Leaders in the workplace bear much of the responsibility for employee safety.
Safety in the workplace begins at the top. Whether a leader is specifically assigned safety duties or directs a team in a more general capacity, he or she should be looking for opportunities to encourage good practices while keeping employees healthy and happy.
Managers both set the rules for their workers to follow and create a behavior example through their own attitude toward work practices. This ongoing influence makes it worthwhile to give safety training to leaders at various levels within companies, reminding them of their responsibilities and the potential they have to improve the workplace for everyone.
Safety Comes from the Top
Corporate leadership has many levels. Individuals at each part of this structure should have the safety of their employees in mind, according to a Safety + Heath report by consulting firm DEKRA.
When the personal values and priorities of executive leaders promote workers’ health and well-being, the company stands a better chance of delivering high marks in safety and satisfaction. The best executives, from this perspective, are people who don’t need to see the data indicating safety is a worthwhile investment. They simply know it’s better to run an operation where there’s a low risk of accidents occurring.
Once management supports safety preparedness as a business cornerstone, leaders throughout the company can get to work creating ideal conditions for their teams. DEKRA gave several suggestions about how to accomplish this task.
For instance, managers should make sure there are resources allocated to safety procedures, and appropriate training is available to employees at all levels. Furthermore, leaders in a safety-focused organization should excel at change management and continuous improvement, as optimal safety means implementing new systems and solutions frequently.
When businesses put in the time and effort to make these productive changes, their rates of injury will likely fall to impressive levels. DEKRA added that this reduced vulnerability to injury is a result of a good safety program, not an objective in itself. Managers who only think in terms of numbers may miss out on completing the fundamental work necessary to set up long-term systems that protect their employees from risk and make their environments more comfortable.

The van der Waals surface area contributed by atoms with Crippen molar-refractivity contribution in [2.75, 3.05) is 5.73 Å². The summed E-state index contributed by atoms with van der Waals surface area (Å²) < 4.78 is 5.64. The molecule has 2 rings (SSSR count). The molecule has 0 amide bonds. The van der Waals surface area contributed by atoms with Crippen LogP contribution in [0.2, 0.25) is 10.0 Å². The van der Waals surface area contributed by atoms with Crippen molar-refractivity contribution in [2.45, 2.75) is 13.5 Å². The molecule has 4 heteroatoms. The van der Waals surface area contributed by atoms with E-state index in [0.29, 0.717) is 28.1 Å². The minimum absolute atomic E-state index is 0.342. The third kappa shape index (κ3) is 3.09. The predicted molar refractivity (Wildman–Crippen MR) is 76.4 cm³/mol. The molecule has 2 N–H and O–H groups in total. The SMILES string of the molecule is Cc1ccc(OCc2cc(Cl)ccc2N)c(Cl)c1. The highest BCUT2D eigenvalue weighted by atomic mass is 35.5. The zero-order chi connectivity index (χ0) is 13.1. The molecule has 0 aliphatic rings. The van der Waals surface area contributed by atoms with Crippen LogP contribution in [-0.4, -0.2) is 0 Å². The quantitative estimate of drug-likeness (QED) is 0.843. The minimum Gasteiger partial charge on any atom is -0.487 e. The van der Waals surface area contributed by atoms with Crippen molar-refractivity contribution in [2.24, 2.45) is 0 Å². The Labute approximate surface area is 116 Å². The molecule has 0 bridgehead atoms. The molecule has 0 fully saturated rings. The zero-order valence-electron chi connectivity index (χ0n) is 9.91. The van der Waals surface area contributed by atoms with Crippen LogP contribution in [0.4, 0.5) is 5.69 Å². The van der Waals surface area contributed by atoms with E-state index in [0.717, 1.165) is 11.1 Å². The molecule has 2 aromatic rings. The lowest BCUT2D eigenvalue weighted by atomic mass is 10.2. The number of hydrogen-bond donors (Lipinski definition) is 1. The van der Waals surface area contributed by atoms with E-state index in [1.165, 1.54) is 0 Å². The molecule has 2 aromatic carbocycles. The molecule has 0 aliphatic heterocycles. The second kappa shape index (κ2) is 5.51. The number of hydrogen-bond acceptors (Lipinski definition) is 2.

Knowledge Fuels Workplace Safety Improvement
Leaders committed to improving their teams’ workplace conditions shouldn’t make important decisions without essential information. Guessing about the key issues afflicting the workforce isn’t the analytical and effective approach needed to encourage lasting safety.
Contributing to EHS Today, UL EHS Sustainability Vice President Mark Ward recommended careful monitoring of risks, with either internal teams or third-party specialists tasked with assessing potential danger and suggesting improvements.
Ward added that information should be free to move up the corporate ladder, with high-ranking individuals able to react to the findings made by the assessment teams. From everyday practices to the physical layout of the work environment, some of the existing traits of a company may be exposed as risks. When this is the case, it’s up to managers to take decisive action and correct any imbalances they find.
From this more informed baseline, it’s time for leaders to commit to improvements. This may mean making investments in new technology to better track incidents and it should also include training, according to Ward. When workers aren’t properly educated in the best practices of workplace safety, risk will remain unnecessarily elevated. Leaders should be trained in the essential concepts of improving the workplace, and then ensure their teams receive their own important lessons.
Informed Leaders Can Make Better Decisions
Numerous types of safety courses are available on the training market, each focusing on a different role or topic. Companies searching for a way to boost their safety performance from the top down can specifically seek out content aimed at managers and general decision-makers. Some of these courses focus on teaching individuals how to command safety teams, while others are more general in scope, helping leaders shape their teams’ approaches to everyday tasks.
Leading an injury prevention initiative is a potential way to improve overall safety performance at a company, and there are courses targeting this specific kind of leadership. Other modules deal with the more technical aspects of taking responsibility for employee safety, such as keeping workplace accident statistics as required by the Occupational Safety and Health Administration. Performing audits, inspiring others, recognizing and neutralizing hazards – these are all concepts leaders can receive training on.
There is a safety-related course for every job description and level of responsibility. Companies that find the right match for each of their positions, leaders included, are well-prepared to minimize their exposure to unnecessary injury or illness among the workforce. Employees look to their managers for direction and cues about the company’s practices and priorities. Those leaders should be aware of their responsibilities and prepared to contribute to an overall culture of health and safety.